Golden purchased automobile insurance from State Farm. The mandatory liability portion of her policy provided that State Farm would defend the insured against a third-party lawsuit using attorneys chosen by State Farm. Following a collision, Golden was represented by in-house counsel. She later filed a purported class action, claiming that “historically and traditionally” State Farm and other insurers defended third-party claims against insureds by hiring private, independent attorneys. State Farm now routinely uses in-house staff attorneys to represent insureds against such claims. Golden filed a purported class action, alleging that State Farm owes its insureds a duty to explain in its policies that house counsel may be used. The district court dismissed, holding that Indiana law creates no obligation to provide advance notification to an insured that an insurer uses house counsel to defend insureds. The court denied Golden’s request to certify the question to the Indiana Supreme Court. The Seventh Circuit affirmed, noting that Golden did not allege that she received deficient representation or that she ever objected to the use of house counsel in her suit. All of her claims depended on the existence of a duty to disclose; State Farm had no duty to disclose. View "Golden v. State Farm Mut. Auto. Ins. Co." on Justia Law

by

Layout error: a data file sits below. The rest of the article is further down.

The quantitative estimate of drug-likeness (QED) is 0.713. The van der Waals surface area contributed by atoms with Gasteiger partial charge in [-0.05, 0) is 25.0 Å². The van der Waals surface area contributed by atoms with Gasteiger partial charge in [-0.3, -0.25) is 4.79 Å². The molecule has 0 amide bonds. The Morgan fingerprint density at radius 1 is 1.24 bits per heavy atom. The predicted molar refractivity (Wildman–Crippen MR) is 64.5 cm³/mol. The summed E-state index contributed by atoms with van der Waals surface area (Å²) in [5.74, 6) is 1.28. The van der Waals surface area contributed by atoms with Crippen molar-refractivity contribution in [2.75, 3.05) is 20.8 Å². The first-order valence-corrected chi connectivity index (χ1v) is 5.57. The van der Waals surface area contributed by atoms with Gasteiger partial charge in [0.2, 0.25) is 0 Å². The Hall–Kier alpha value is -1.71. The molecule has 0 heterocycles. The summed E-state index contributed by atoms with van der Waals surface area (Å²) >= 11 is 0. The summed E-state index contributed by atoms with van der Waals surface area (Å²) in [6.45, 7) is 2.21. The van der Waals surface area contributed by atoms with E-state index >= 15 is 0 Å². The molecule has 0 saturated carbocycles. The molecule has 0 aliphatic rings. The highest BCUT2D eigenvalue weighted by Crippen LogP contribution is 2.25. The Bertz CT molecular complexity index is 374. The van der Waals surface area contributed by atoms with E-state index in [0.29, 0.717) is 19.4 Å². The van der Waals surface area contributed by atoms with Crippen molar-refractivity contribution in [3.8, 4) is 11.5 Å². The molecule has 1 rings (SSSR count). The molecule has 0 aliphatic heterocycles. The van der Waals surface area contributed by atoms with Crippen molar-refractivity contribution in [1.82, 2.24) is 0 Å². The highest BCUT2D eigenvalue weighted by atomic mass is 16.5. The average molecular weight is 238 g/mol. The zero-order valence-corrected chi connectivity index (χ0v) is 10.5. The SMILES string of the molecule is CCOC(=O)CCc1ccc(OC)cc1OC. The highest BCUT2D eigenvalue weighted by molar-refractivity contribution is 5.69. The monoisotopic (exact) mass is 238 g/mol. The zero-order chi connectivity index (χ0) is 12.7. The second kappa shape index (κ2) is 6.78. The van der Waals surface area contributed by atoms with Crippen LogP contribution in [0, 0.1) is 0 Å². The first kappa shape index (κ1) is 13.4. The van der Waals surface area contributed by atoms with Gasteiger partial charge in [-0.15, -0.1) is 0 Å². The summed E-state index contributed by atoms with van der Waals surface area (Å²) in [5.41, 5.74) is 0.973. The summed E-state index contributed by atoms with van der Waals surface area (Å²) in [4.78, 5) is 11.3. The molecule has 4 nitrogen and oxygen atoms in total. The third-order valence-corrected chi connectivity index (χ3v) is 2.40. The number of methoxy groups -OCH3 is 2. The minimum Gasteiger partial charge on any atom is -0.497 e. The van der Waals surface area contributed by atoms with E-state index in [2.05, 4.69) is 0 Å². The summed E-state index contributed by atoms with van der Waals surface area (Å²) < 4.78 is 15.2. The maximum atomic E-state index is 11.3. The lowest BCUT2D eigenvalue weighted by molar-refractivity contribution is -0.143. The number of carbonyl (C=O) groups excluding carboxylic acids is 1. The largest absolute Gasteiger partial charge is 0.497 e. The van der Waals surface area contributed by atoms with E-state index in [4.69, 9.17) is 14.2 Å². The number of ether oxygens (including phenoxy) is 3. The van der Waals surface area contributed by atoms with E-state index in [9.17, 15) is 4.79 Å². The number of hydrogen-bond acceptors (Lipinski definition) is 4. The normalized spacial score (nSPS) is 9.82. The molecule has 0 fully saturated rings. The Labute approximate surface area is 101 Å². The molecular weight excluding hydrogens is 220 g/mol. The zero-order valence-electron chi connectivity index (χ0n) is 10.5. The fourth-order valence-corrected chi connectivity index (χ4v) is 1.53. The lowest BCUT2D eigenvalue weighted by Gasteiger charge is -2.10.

The Affordable Care Act, 42 U.S.C. 300gg-13(a)(4), requires health insurance providers (including third party administrators) to cover certain preventive services without cost to the insured, including, “with respect to women … preventive care and screenings,” including all FDA-approved contraceptive methods, sterilization, and patient education for women with reproductive capacity. The University of Notre Dame self‐insures employees’ medical expenses; Meritain administers the employee health plan. For students’ medical needs, Notre Dame has a contract with Aetna. Because Catholic doctrine forbids the use of contraceptives, Notre Dame has never paid for contraceptives for employees or permitted Aetna to insure the expense of contraceptives. Because of those religious objections and the Religious Freedom Restoration Act, 42 U.S.C. 2000bb‐1(a), the government created a religious exemption, 45 C.F.R. 147.130(a)(1)(iv)). New regulations enlarged the exemption, so that Notre Dame came within its scope. To exercise its right to opt out of paying for coverage for contraceptives, the university completed a form that alerts insurers that Notre Dame is not going to pay, so they will have to pay. The government will reimburse at least 110 percent of the third‐party administrator’s costs and Aetna can expect to recoup its costs from savings on pregnancy medical care. Several months after the regulations were promulgated, the University unsuccessfully sought a preliminary injunction. The Seventh Circuit affirmed, noting that the University had not indicated exactly what it wanted enjoined at this stage. The insurance companies were not parties, and, therefore, could not be enjoined from providing the required coverage. A religious institution has no right to prevent other institutions from engaging in acts that merely offend the institution and the University has complied by completing the required form. View "Univ. of Notre Dame v. Sebelius" on Justia Law